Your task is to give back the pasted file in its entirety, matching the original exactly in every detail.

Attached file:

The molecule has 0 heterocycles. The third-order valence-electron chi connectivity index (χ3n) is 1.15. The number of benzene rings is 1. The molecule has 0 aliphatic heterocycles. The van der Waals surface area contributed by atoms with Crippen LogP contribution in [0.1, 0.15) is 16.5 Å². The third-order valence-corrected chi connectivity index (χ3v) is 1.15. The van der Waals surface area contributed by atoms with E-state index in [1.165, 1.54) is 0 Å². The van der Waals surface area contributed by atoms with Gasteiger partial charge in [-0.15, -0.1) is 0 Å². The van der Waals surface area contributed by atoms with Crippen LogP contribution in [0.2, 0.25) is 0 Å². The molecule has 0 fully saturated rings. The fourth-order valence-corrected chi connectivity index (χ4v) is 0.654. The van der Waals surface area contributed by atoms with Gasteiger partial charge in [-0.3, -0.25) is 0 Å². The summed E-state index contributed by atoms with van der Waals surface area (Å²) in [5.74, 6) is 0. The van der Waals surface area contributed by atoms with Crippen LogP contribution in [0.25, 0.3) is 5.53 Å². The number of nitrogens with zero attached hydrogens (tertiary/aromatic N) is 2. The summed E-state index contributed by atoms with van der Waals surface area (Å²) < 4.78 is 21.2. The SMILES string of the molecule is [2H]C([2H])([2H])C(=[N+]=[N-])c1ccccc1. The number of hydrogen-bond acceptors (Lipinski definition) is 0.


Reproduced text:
The molecule has 0 heterocycles. The third-order valence-electron chi connectivity index (χ3n) is 1.15. The number of benzene rings is 1. The molecule has 0 aliphatic heterocycles. The van der Waals surface area contributed by atoms with Crippen LogP contribution in [0.1, 0.15) is 16.5 Å². The third-order valence-corrected chi connectivity index (χ3v) is 1.15. The van der Waals surface area contributed by atoms with E-state index in [1.165, 1.54) is 0 Å². The van der Waals surface area contributed by atoms with Gasteiger partial charge in [-0.15, -0.1) is 0 Å². The van der Waals surface area contributed by atoms with Crippen LogP contribution in [0.2, 0.25) is 0 Å². The molecule has 0 fully saturated rings. The fourth-order valence-corrected chi connectivity index (χ4v) is 0.654. The van der Waals surface area contributed by atoms with Gasteiger partial charge in [-0.3, -0.25) is 0 Å². The summed E-state index contributed by atoms with van der Waals surface area (Å²) in [5.74, 6) is 0. The van der Waals surface area contributed by atoms with Crippen LogP contribution in [0.25, 0.3) is 5.53 Å². The number of nitrogens with zero attached hydrogens (tertiary/aromatic N) is 2. The summed E-state index contributed by atoms with van der Waals surface area (Å²) < 4.78 is 21.2. The SMILES string of the molecule is [2H]C([2H])([2H])C(=[N+]=[N-])c1ccccc1. The number of hydrogen-bond acceptors (Lipinski definition) is 0.